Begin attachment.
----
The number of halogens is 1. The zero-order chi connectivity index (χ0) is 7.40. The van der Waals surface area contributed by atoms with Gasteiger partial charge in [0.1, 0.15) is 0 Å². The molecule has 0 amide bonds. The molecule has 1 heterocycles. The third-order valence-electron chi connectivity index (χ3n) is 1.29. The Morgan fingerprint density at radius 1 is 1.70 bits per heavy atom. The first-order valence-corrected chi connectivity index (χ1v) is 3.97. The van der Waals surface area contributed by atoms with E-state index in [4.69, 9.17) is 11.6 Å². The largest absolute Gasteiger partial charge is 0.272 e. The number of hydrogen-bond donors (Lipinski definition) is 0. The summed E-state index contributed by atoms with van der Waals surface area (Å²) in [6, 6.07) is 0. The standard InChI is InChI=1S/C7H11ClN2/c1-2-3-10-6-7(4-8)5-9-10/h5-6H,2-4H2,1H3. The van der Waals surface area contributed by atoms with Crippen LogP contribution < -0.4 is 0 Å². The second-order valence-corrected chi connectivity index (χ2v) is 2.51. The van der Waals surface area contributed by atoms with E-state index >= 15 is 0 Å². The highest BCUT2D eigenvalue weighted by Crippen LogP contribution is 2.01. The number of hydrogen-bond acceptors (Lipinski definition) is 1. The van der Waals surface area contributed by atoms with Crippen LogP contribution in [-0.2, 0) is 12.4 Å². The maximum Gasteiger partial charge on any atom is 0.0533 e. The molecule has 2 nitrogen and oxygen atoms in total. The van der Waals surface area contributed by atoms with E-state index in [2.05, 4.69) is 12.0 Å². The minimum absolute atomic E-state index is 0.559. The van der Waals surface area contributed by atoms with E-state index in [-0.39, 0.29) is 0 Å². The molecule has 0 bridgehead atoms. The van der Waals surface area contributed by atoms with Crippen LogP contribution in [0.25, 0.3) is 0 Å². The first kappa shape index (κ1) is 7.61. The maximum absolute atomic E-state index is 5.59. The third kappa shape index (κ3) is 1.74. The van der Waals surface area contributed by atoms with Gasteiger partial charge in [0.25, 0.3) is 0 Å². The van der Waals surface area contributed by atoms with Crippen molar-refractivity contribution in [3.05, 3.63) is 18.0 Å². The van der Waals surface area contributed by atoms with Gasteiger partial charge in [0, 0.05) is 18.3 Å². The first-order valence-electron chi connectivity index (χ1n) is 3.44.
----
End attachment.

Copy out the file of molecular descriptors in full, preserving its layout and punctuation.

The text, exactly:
The number of halogens is 1. The zero-order chi connectivity index (χ0) is 7.40. The van der Waals surface area contributed by atoms with Gasteiger partial charge in [0.1, 0.15) is 0 Å². The molecule has 0 amide bonds. The molecule has 1 heterocycles. The third-order valence-electron chi connectivity index (χ3n) is 1.29. The Morgan fingerprint density at radius 1 is 1.70 bits per heavy atom. The first-order valence-corrected chi connectivity index (χ1v) is 3.97. The van der Waals surface area contributed by atoms with E-state index in [4.69, 9.17) is 11.6 Å². The largest absolute Gasteiger partial charge is 0.272 e. The number of hydrogen-bond donors (Lipinski definition) is 0. The summed E-state index contributed by atoms with van der Waals surface area (Å²) in [6, 6.07) is 0. The standard InChI is InChI=1S/C7H11ClN2/c1-2-3-10-6-7(4-8)5-9-10/h5-6H,2-4H2,1H3. The van der Waals surface area contributed by atoms with Crippen LogP contribution < -0.4 is 0 Å². The second-order valence-corrected chi connectivity index (χ2v) is 2.51. The van der Waals surface area contributed by atoms with E-state index >= 15 is 0 Å². The highest BCUT2D eigenvalue weighted by Crippen LogP contribution is 2.01. The number of hydrogen-bond acceptors (Lipinski definition) is 1. The van der Waals surface area contributed by atoms with Crippen LogP contribution in [-0.2, 0) is 12.4 Å². The maximum Gasteiger partial charge on any atom is 0.0533 e. The molecule has 2 nitrogen and oxygen atoms in total. The van der Waals surface area contributed by atoms with E-state index in [2.05, 4.69) is 12.0 Å². The minimum absolute atomic E-state index is 0.559. The van der Waals surface area contributed by atoms with E-state index in [-0.39, 0.29) is 0 Å². The molecule has 0 bridgehead atoms. The van der Waals surface area contributed by atoms with Crippen LogP contribution in [0.25, 0.3) is 0 Å². The first kappa shape index (κ1) is 7.61. The maximum absolute atomic E-state index is 5.59. The third kappa shape index (κ3) is 1.74. The van der Waals surface area contributed by atoms with Gasteiger partial charge in [0.25, 0.3) is 0 Å². The van der Waals surface area contributed by atoms with Crippen molar-refractivity contribution in [3.05, 3.63) is 18.0 Å². The van der Waals surface area contributed by atoms with Gasteiger partial charge in [0, 0.05) is 18.3 Å². The first-order valence-electron chi connectivity index (χ1n) is 3.44.